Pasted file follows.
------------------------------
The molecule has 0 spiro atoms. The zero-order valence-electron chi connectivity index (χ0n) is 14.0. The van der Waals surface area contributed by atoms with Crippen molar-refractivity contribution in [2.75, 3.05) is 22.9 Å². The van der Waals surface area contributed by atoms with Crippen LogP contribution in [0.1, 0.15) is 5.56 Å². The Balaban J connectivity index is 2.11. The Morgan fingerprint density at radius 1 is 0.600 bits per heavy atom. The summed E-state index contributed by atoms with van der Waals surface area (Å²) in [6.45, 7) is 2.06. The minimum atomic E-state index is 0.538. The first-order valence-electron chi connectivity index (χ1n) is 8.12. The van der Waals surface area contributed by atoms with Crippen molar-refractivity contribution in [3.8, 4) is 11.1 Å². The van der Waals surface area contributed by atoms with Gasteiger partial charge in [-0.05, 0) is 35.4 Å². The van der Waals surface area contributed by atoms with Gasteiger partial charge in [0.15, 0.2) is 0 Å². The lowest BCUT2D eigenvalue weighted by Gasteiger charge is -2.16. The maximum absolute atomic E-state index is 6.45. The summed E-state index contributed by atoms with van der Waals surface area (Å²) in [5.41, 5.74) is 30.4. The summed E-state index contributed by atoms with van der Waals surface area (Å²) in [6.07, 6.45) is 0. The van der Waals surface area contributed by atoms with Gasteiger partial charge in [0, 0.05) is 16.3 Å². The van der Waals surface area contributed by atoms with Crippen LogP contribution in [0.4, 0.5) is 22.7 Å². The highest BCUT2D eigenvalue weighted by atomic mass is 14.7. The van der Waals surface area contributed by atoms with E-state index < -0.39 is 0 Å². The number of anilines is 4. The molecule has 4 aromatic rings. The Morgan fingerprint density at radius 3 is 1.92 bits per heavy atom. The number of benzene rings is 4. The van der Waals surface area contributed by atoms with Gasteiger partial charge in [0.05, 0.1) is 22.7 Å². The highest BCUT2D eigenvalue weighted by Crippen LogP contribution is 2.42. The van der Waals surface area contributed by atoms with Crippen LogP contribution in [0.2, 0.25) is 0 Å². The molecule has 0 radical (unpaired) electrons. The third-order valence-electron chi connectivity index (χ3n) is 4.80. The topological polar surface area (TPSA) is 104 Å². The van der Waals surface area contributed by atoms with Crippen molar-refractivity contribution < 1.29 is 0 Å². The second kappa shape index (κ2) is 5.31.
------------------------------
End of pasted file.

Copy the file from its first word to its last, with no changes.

The molecule has 0 spiro atoms. The zero-order valence-electron chi connectivity index (χ0n) is 14.0. The van der Waals surface area contributed by atoms with Crippen molar-refractivity contribution in [2.75, 3.05) is 22.9 Å². The van der Waals surface area contributed by atoms with Crippen LogP contribution in [0.1, 0.15) is 5.56 Å². The Balaban J connectivity index is 2.11. The Morgan fingerprint density at radius 1 is 0.600 bits per heavy atom. The summed E-state index contributed by atoms with van der Waals surface area (Å²) in [6.45, 7) is 2.06. The minimum atomic E-state index is 0.538. The first-order valence-electron chi connectivity index (χ1n) is 8.12. The van der Waals surface area contributed by atoms with Crippen molar-refractivity contribution in [3.8, 4) is 11.1 Å². The van der Waals surface area contributed by atoms with Gasteiger partial charge in [-0.05, 0) is 35.4 Å². The van der Waals surface area contributed by atoms with Gasteiger partial charge in [0.15, 0.2) is 0 Å². The lowest BCUT2D eigenvalue weighted by Gasteiger charge is -2.16. The maximum absolute atomic E-state index is 6.45. The summed E-state index contributed by atoms with van der Waals surface area (Å²) in [5.41, 5.74) is 30.4. The summed E-state index contributed by atoms with van der Waals surface area (Å²) in [6.07, 6.45) is 0. The van der Waals surface area contributed by atoms with Gasteiger partial charge in [0, 0.05) is 16.3 Å². The van der Waals surface area contributed by atoms with Crippen LogP contribution in [0.4, 0.5) is 22.7 Å². The highest BCUT2D eigenvalue weighted by atomic mass is 14.7. The van der Waals surface area contributed by atoms with E-state index < -0.39 is 0 Å². The number of anilines is 4. The molecule has 4 aromatic rings. The Morgan fingerprint density at radius 3 is 1.92 bits per heavy atom. The number of benzene rings is 4. The van der Waals surface area contributed by atoms with Gasteiger partial charge in [0.05, 0.1) is 22.7 Å². The highest BCUT2D eigenvalue weighted by Crippen LogP contribution is 2.42. The van der Waals surface area contributed by atoms with Crippen LogP contribution in [0.2, 0.25) is 0 Å². The molecule has 0 radical (unpaired) electrons. The third-order valence-electron chi connectivity index (χ3n) is 4.80. The topological polar surface area (TPSA) is 104 Å². The van der Waals surface area contributed by atoms with Crippen molar-refractivity contribution < 1.29 is 0 Å². The second kappa shape index (κ2) is 5.31.